|Black or African American||3.18||(3.09-3.26)||2.03||(1.86-2.21)|
|American Indian or Alaska Native||2.02||(1.90-2.14)||1.58||(1.32-1.88)|
|Hispanic or Latino||2.07||(2.02-2.12)||1.19||(1.09-1.29)|
|Two or more races||1.23||(1.22-1.25)||1.17||(1.11-1.23)|
|Native Hawaiian or Other Pacific Islander||2.1||(1.69-2.62)||0.42||(0.18-0.90)|
|Level of Education|
|≤ High School (Ref)||1||1|
|Level of Income|
|Less than $24,999 (Ref)||1||1|
|$25,000 to $49,999||0.77||(0.75-0.78)||0.82||(0.78-0.87)|
|$50,000 to $74,999||0.84||(0.83-0.86)||0.86||(0.79-0.93)|
|$75,000 or more||1.01||(0.99-1.03)||0.87||(0.81-0.94)|
|Region of Residence|
|South Black Belt Statesa||1.12||(1.09-1.14)||1.01||(0.94-1.08)|
aSouth Black Belt States refers to Virginia, North Carolina, South Carolina, Georgia, Florida, Alabama, Mississippi, Tennessee, Louisiana, Arkansas, Texas.
bSouth Remainder refers to Delaware, District of Columbia, Maryland, West Virginia, Kentucky, Oklahoma.
Our findings show that seventy percent of the 2012 BRFSS survey participants who responded to the HIV test question have never been tested for HIV. The most plausible explanation for this finding is the concept of who is at risk for HIV. Many people don’t get tested because they think they don’t have any of the risk factors for HIV infection.
Our finding shows that males were less likely to have received an HIV test than their female counterparts (not statistically significant). This is consistent with the literature  and is likely due to sex differences in medical care utilization. Specifically, studies have shown that women are more likely than men to seek medical services due to continuing reproductive care through their childbearing years as well as their lower perceived health status [21,22]. Increased contact with medical providers may provide women with more opportunity to be asked about and offered an HIV test. Considering that men account for 73% of new HIV infections nationally , our finding adds to the supporting data the need for the development of gender specific HIV prevention interventions specifically testing men.
Race/ethnicity differences in HIV testing were also consistent with prior studies [19,24]. Non-Hispanic Blacks or African Americans are more likely to have received an HIV test . Themostlikely explanation for this finding is related to Black/African-Americans having a greater sense of perceived risk of infection  due to the impact of the HIV/AIDS epidemic on African American sat every stage of the disease. AIDS remains the leading cause of death among black women between 25-34 years and the second leading cause of death in black men between 35-44 years of age [26,27]. It is known that HIV infection levels are especially high (3.6%) among blacks aged 40-49, with males in this age group having an HIV prevalence (4.5%)  that approaches the region-wide prevalence in Sub-Saharan Africa (5.0%) . The rate of AIDS diagnoses for black adults and adolescents was 10 times the rate for whites and nearly 3 times the rate for Hispanics . For Black Men, it was 8 times more than the rate for White Men . African-American women had a 23 times greater diagnosis rate than white women . Thus, knowing someone in the community who has tested positive for HIV or viewing HIV as having a negative impact on one’s community may increase the likelihood that a person will be tested. Due to the disproportionately high incidence of HIV in African American communities , the effects of HIV may be more personalized to those who identify as part of these communities and thus account for racial differences in HIV testing behaviors. This finding is consistent with past research which suggests that individuals living in predominantly racial or ethnic minority communities and/or HIV prevalent areas may have a greater perceived risk and seek strategies to offset their risks by getting tested . Asians remain less likely than Whites to have received an HIV test . Further research is needed to understand the underlying factors that create and maintain racial/ethnic disparities in HIV testing.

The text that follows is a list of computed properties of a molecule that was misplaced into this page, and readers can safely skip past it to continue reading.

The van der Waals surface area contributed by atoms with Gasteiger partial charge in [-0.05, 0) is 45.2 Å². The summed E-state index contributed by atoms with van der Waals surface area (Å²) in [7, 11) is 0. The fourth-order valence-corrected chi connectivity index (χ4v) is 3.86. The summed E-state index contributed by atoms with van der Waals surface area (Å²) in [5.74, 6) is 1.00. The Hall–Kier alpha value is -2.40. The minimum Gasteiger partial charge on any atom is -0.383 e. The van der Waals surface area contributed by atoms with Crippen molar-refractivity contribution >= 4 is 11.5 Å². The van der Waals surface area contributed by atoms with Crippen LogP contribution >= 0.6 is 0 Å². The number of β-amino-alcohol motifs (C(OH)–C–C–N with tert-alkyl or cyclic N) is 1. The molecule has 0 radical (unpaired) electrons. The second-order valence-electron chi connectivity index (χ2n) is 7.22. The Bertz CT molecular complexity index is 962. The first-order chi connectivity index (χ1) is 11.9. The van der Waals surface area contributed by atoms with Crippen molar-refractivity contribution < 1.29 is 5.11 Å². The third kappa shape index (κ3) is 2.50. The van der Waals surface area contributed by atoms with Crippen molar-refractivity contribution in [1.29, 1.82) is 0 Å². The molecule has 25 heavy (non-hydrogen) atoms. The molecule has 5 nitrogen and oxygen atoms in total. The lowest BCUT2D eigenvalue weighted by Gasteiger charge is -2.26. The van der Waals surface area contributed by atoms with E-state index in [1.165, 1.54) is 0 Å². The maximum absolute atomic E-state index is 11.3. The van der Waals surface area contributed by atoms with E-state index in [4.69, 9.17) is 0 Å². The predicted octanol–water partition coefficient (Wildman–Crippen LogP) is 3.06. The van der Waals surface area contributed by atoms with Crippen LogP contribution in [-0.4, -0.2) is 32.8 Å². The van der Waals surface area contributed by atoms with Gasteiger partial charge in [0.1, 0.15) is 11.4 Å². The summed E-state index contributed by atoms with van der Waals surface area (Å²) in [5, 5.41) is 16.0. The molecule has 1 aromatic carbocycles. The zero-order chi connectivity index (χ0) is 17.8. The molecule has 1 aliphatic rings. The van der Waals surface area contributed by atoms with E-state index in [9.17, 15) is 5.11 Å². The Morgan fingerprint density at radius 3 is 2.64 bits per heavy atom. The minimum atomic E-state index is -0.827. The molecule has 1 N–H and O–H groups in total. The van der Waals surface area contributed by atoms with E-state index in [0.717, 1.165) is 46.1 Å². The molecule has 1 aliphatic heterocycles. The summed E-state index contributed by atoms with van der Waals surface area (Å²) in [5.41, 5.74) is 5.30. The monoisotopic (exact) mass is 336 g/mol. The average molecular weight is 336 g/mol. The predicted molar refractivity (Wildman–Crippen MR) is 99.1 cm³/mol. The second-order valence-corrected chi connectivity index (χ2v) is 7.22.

Contrary to our expectation, our results show that participants with a higher level of income were less likely to have been tested for HIV. Two reasons are offered as possible explanations for this finding. A recent study determined that persons living below the poverty line were twice as likely to be HIV-infected as those who lived in the same community but lived above the poverty line (2.3 % prevalence vs. 1%) . Thus, individuals who have low incomes, and who are commonly identified as at-risk, may be aware of their heightened HIV risk of becoming infected (i.e., have greater perceived risk), therefore, may take steps to mitigate that risk (i.e., getting an HIV test) . A second, perhaps interrelated reason may be related to the many HIV testing campaigns that might have been focused on low income communities, which are disproportionately affected by HIV .